3 Reasons Why Gore Should Not Have Won Nobel Prize

al-gore.pngThis year’s Nobel Prize for Peace went to Al Gore and the UN’s Intergovernmental Panel on Climate Change (IPCC) for their efforts to awaken the world about the risks of climate change. That’s great news but I’d have preferred to see the other candidate for the prize, Canadian Inuit Sheila Watt-Cloutier share the award with the IPCC not Gore.

Three Reasons Why Gore Should Not Have Won:

1. Watt-Cloutier has been a passionate and eloquent communicator about the fact that indigenous people of the Arctic, and indigenous peoples elsewhere, have taken the first and hardest climate change hits so far. It would be been fairer and more representative of the reality to award the prize to an indigenous person.watt-cloutier.png

2. For eight long years Al Gore was second in command of the largest greenhouse gas emitting country in the world. And yet emissions climbed and climbed even though Gore knew climate change was a real and pressing emergency. When running for President Gore barely mentioned GW and then the world had to suffer thru the other GW — George W Bush and his blind and selfish intransigence.

3. Al Gore’s GW solutions are mostly wrong. Biofuels are a bad idea and only make rich agri-corporations richer. Carbon trading markets are an equally bad idea — enshrines the rich countries’ right to pollute our common atmosphere. A moratorium on coal and a carbon tax are some of his better ideas. However, Gore fails to address the root of the problem which is an economic system based on endless growth on a tiny planet with an awful lot of people.

“People do want to do the right thing, but they just don’t realise that the Arctic is melting and they are responsible,” Watt-Cloutier told me in 2004. From Global Warming Will Decimate Arctic Peoples and also see Inuit Sue America Over Climate Change

Inuit Sue America over Climate Change

By Stephen Leahy

The Inuit people of the Arctic regions are preparing to charge the United States with human rights violations, saying that country is the leading culprit behind climate change, which threatens their way of life — and their very survival.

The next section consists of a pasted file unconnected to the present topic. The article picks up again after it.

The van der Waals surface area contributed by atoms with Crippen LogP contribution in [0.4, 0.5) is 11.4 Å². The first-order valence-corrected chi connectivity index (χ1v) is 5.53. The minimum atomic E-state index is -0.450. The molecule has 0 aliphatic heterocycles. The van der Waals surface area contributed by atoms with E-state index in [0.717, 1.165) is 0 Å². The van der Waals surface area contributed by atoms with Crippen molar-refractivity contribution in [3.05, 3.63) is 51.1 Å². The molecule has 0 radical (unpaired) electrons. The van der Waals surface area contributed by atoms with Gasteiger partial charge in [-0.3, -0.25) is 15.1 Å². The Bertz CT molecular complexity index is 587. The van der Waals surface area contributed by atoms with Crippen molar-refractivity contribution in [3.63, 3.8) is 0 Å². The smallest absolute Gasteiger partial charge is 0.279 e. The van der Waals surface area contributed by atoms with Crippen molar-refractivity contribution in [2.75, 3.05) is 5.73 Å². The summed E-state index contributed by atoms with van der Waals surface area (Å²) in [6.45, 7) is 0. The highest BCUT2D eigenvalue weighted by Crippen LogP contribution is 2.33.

Originally published in Latin America Feb 15 2005 by Tierramérica

The sharp increase in temperatures in the Arctic has led to dramatic losses of sea ice and melting permafrost (the layer of ground that normally remains frozen year round), which have destroyed buildings and roads and forced relocations of entire native Inuit villages. Continue reading

Global Warming Will Decimate Arctic Peoples

By Stephen Leahy10000660_jpg.jpg

Climate change will soon make the Arctic regions of the world nearly unrecognisable, dramatically disrupting traditional Inuit and other northern native peoples’ way of life, according to a new report that has yet to be publicly released.

Originally published in September 11 2004 by the Inter Press Service

The dire predictions are just some of the findings by the Arctic Climate Impact Assessment (ACIA), an unprecedented four-year scientific investigation into the current and future impact of climate change in the region. “This assessment projects the end of the Inuit as a hunting culture,” said Sheila Watt-Cloutier, chairwoman of the group that represents about 155,000 Inuit in the Arctic regions of Canada, Russia, Greenland, and the United States.

The report predicts the depletion of summer sea ice, which will push marine mammals like polar bears, walrus and some seal species into extinction by the middle of this century, Watt-Cloutier told IPS. Continue reading